Fantastic. Here is the main question of our interview. What are your “5 things I wish someone told me before I started leading my organization” and why? Please share a story or example for each.

Great question! There are more than five, I’ll tell you that. But, if I have to distill it down, I’ll offer these 5 Things I Wish Someone Told Me Before I Started My Business

1 . No Matter What You Think Your Title Is — You Are a Business Developer

First, no matter what you think your title is, you are a business developer.

I’m a speaker. I’m a trainer. I’m a performance coach. Most importantly, I’m a business owner.

As the engine behind your company your main job is to keep it alive. This means getting really good at selling. I had to get crystal clear about who I could help and how I would help them.

Years ago, I read a statistic that said eighty percent of future profits will come from twenty percent of a company’s existing customers.

From my dad I already had a service mindset. What I didn’t fully realize at the beginning was it’s not enough to have a happy client today. You have to anticipate what your client will need tomorrow. Otherwise, your business won’t grow.

To get good at selling, I also had to get comfortable talking about myself. This brings me too…

2 . Get Used to Calling Yourself an Expert

The second thing. Get used to calling yourself an expert.

My work is project based. In the beginning I’d come home after every gig and tell my husband I’d pulled off: “yet another caper.”

This is basically another way of saying I had some imposter syndrome going on. My inner critic was constantly saying: “No one is going to hire an actress to coach a CEO. Business types think artists types like you are flaky and unreliable.

As I mentioned above, I had to take my own medicine and practice the techniques I teach to my clients about calming the inner critic and building confidence.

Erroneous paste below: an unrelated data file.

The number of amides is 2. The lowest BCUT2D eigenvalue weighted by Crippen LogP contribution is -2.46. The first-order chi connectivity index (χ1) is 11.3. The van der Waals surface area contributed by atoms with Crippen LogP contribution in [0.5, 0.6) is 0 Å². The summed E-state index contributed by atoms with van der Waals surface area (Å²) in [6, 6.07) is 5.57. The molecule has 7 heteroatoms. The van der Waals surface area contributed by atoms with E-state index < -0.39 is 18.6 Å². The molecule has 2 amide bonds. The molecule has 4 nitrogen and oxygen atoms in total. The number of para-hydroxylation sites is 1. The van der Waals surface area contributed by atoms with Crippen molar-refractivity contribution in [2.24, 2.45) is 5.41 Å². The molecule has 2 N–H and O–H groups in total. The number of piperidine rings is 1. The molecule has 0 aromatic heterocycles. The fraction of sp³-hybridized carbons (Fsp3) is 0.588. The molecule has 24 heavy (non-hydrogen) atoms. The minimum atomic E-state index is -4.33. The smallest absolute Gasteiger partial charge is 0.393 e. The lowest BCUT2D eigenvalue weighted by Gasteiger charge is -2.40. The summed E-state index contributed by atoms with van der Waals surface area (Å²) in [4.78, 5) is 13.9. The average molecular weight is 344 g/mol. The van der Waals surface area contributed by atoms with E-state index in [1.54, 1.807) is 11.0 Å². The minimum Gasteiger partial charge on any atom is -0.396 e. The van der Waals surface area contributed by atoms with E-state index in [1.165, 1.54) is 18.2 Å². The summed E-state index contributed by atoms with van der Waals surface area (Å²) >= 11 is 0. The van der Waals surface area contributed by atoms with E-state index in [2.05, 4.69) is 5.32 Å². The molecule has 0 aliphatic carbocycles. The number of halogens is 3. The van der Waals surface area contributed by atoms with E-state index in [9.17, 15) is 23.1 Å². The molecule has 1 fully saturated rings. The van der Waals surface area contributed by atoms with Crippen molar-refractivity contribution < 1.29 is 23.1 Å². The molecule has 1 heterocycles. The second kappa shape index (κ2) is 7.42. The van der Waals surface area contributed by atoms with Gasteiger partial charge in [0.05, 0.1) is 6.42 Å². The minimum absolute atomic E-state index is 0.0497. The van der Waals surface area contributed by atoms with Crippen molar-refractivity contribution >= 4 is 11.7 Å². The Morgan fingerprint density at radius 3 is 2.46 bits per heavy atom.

This brings me to…

3 . You Will Often Teach Others the Very Thing You Yourself Need to Learn

Number three. I mentioned this one earlier when I spoke about my experience at the Job Finding Club. You will often teach other people the very thing you yourself need to learn.

A big part of your job as a leader is developing other people. Pay close attention to what you hear yourself telling them.

First of all, they won’t fully embrace your advice unless they see you “walking the talk.” More importantly, I believe each of us has a deep inner wisdom. It knows what we need — if we just tune in and listen.

Last week I coached a woman who was feeling overwhelmed. She had too many personal commitments and wasn’t getting enjoyment out of any of them. We worked through which ones to let go of and which ones to keep.

After that coaching session I bowed out of a weekly Zoom call I have with a group of girlfriends because I realized I too was feeling overwhelmed with too many commitments.

4 . Don’t Try to Do Everything Yourself

Number four. Don’t try to do everything yourself. You are an expert at what you do. Surround yourself with other experts. Let them do what they do best. It will make you more productive in the short run — and smarter in the long run.

I work with an accountant and a lawyer and a graphic artist. I also have a virtual assistant who helps with the administrative work like scheduling and tracking down client logistics.

The best advice I ever got was to only spend time on things I’m good at and that I enjoy.

5 . Not All of Your Friends Will Be Happy for You

Number five surprised me. Not all of your friends will be happy for you. After I started my company a few well-meaning actor friends intimated that I’d ‘sold-out’.

Several entrepreneurs have told me this happened to them too. When you get clear about your own priorities it can trigger insecurities in other people.

A more supportive friend sent me a beautiful essay that helped me through the sting of these snubs. The essay reads, people come into your life for a reason, a season or a lifetime.

These particular actor friends had come into my life for a season, and then, through no wrongdoing on either of our parts, the season was over.